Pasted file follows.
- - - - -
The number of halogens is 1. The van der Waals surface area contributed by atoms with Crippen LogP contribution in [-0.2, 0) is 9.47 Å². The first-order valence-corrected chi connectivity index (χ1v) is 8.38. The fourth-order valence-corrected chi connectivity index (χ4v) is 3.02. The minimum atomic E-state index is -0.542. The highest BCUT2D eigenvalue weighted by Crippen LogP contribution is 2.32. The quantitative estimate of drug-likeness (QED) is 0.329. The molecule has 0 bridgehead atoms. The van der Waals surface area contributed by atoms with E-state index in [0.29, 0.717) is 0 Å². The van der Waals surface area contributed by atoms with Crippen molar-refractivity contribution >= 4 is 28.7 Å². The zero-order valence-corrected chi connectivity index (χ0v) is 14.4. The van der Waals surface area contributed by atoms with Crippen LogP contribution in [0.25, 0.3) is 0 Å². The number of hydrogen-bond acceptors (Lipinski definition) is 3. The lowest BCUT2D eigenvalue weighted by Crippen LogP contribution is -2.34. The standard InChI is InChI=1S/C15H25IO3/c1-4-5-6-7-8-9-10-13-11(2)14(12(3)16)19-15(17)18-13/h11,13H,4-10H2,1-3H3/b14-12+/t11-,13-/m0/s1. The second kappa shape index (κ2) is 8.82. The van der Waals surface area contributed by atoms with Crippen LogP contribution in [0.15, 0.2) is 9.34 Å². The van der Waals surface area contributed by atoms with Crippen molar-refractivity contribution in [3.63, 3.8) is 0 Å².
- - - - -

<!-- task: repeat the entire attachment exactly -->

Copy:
The number of halogens is 1. The van der Waals surface area contributed by atoms with Crippen LogP contribution in [-0.2, 0) is 9.47 Å². The first-order valence-corrected chi connectivity index (χ1v) is 8.38. The fourth-order valence-corrected chi connectivity index (χ4v) is 3.02. The minimum atomic E-state index is -0.542. The highest BCUT2D eigenvalue weighted by Crippen LogP contribution is 2.32. The quantitative estimate of drug-likeness (QED) is 0.329. The molecule has 0 bridgehead atoms. The van der Waals surface area contributed by atoms with E-state index in [0.29, 0.717) is 0 Å². The van der Waals surface area contributed by atoms with Crippen molar-refractivity contribution >= 4 is 28.7 Å². The zero-order valence-corrected chi connectivity index (χ0v) is 14.4. The van der Waals surface area contributed by atoms with Crippen LogP contribution in [0.25, 0.3) is 0 Å². The number of hydrogen-bond acceptors (Lipinski definition) is 3. The lowest BCUT2D eigenvalue weighted by Crippen LogP contribution is -2.34. The standard InChI is InChI=1S/C15H25IO3/c1-4-5-6-7-8-9-10-13-11(2)14(12(3)16)19-15(17)18-13/h11,13H,4-10H2,1-3H3/b14-12+/t11-,13-/m0/s1. The second kappa shape index (κ2) is 8.82. The van der Waals surface area contributed by atoms with Crippen LogP contribution in [0.15, 0.2) is 9.34 Å². The van der Waals surface area contributed by atoms with Crippen molar-refractivity contribution in [3.63, 3.8) is 0 Å².